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I am wondering, in view templates, what would contribute to me choosing between using arrays or objects for getting things printed out in arrays

{{$user->zip_code}} vs {{$user['zip_code']}}

I'm working in blade templates in Laravel/PHP fwiw.

My feeling is that it makes sense to use objects: we can use methods if we need to to display/format data, it looks a lot cleaner in the views, and bc of how PHP works fails gracefully if the item isn't set (an unset array value will puke, so you either need to make sure all possible properties are present but false, or do a {{(isset($user['zip_code'])) ? $user['zip_code'] : ''}} for everything you use in a view.

However, I have encountered some contrasting opinions like: the less the view knows about the layers below it, the better. As such, "flat" values (arrays) are better to use in the view. We should not trust the view not to explode if a value is not set, that should be handled in the controller.

Because our object properties are not encoded in the models in this system, we can't rely on each object always having the same info in a model level.

Wondering if there are other factors at play here. Orr.. Does it not matter

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3 Answers

It's a developer perception. The OOP design concept was introduced in PHP with introduction to version 5 and has been a successful one. At the initial level the use of array seems to be much easier than the use of Objects due to the use of pointer notation instead of dot notation as in other OOP based languages. But as you move ahead on the platform OBJECTS will be more preferred way of handling data. It makes the code much better to be maintained in the larger complex system and easier for the other developers from PHP background to understand.

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Use objects.

Objects are most always better. I say most always because people will always have their preferences/opinions/skillset (when they takeover or further change your codebase). In particular, whether it's Twig, Blade, etc... it is relatively irrelevant.

Er, I digress into philosophy...

Main reason is if you rename 'zip_code' to 'ZipCode' (or something similar) then your template variables will BREAK! However, if you're using an object based implementation [ie, a real PHP Model or Object representation of $user] then the 'magic' __get will be implemented looking at your object's parameter(s), OR you can implement a getZipCode() method that would return was is needed.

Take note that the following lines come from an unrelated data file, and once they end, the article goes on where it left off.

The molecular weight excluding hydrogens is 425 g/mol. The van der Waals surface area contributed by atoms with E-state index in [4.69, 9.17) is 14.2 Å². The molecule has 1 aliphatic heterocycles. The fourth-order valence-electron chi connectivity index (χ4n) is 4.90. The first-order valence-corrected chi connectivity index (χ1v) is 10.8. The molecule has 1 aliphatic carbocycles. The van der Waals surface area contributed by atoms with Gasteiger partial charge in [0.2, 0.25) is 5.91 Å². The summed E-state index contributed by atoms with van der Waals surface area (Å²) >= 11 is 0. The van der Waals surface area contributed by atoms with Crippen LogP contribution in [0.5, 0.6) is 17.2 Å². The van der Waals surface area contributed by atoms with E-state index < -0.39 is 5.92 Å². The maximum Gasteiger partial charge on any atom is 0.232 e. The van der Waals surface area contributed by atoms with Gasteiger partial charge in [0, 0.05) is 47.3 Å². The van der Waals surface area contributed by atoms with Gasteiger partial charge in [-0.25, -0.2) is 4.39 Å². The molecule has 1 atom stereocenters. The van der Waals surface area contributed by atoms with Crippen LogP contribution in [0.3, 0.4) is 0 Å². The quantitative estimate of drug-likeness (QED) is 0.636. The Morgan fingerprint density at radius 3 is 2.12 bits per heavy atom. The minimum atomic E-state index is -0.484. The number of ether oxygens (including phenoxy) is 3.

Point being is it'll be more robust if you use objects.

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Object or array is of little consequence here really, they are just there to provide the view with a data store that it can access. What is important is that you are providing the view with data designed for the view and not simply reusing other objects because it feels like they fit. A User is different to your authentication service than it is to your view.

It may seem convenient to simply pass the same User object that is used in authentication to the view and display the username on the page; however, when you want to be able to also display a nickname later on you'll then be introducing a nickname property into your authentication service. Likewise when you go to test your view you would then have to mock the User object that including information for authentication when really you just wanted to display the anme.

A better method would be to create a ViewModel class (or array) and add the user's information to this. Pass this object to your view. Now if you want to add a nickname you do not need to alter anything with the authentication service, you simply need to pull the nickname from the appropriate data store into your view model and continue on. Likewise now that the view is using its own model you can provide sensible defaults to display in the event that there's an error (for example the user can't be found in the database).

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